Biochemical Markers for Human Leukemia and Cell Differentiation
Biological markers that can be utilized in following patients during treatment and remission and are differentiation specific have been examined. Two such markers are: (1) terminal deoxynucleotidyl transferase (TdT) and (2) a histone polypeptide (HP). TdT is a unique DNA polymerase that can carry out DNA synthesis on an initiator molecule in the absence of a template. The potential usefulness of this enzyme in predicting the onset of relapse before any morphological indications has been demonstrated in chronic myelogenous leukemia patients in blast phase of the disease. In order to be able to detect low levels of TdT activity especially during remission phase, we have used cell separation techniques which can enrich cell populations containing TdT activity. We have used the techniques of unit gravity sedimentation and free flow electrophoresis to achieve enrichment of TdT positive cell populations. Our results show that up to 30 fold enrichment of TdT activity in normal human bone marrow can be accomplished by using cell separation techniques. With the use of free flow electrophoresis, we have achieved enrichment of TdT positive cell populations from normal human bone marrow, cells from patients with acute lymphoblastic leukemia and chronic myelogenous leukemia in blast phase of the disease. No TdT positive cells were detected in patients with acute myelogenous leukemia. These cell separation techniques should prove to be useful in early detection of relapse in patients in remission. A differentiation specific histone polypeptide (HP) with an apparent molecular weight of 12,500 has been identified among the acid extractable chromosomal proteins of a human myeloid cell line, HL60, treated with dimethyl sulfoxide (DMSO). The relative increase in the amount of HP in DMSO treated HL60 cells correlated with a concomitant decrease in histone H2A. Fingerprint analysis of tryptic digests shows HP and histone H2A are related, HP is generated from endogenous and exogenous H2A and is probably produced by a proteolytic enzyme associated with the chromatin of the differentiated HL60 cells. HP is not detected in a number of human or mouse hematopoietic tissues and cell lines. However, it is present in leukocytes from patients with acute leukemia. These results indicate that the observed level of HP in HL60 cells is related to the stage of differentiation and that HP is a potential biological markers for human acute leukemia.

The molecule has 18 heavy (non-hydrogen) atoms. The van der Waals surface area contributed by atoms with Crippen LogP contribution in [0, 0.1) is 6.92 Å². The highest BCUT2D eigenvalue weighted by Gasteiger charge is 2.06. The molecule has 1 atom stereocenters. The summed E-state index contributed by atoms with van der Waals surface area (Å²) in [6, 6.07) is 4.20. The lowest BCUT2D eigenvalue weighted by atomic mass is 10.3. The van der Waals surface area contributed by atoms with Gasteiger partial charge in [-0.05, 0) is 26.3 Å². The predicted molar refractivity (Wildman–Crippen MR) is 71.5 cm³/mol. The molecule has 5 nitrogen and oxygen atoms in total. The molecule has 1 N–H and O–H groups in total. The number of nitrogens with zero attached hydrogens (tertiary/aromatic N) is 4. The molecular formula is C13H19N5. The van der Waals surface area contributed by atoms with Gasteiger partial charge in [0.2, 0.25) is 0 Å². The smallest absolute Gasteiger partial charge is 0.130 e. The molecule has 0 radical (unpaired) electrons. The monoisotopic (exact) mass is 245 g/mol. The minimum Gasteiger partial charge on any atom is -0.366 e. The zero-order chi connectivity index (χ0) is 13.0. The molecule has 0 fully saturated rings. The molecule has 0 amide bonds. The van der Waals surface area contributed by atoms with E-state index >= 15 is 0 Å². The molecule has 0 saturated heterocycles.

KeywordsAcute Lymphoblastic Leukemia HL60 Cell Chronic Myelogenous Leukemia Acute Myelogenous Leukemia Terminal Deoxynucleotidyl Transferase
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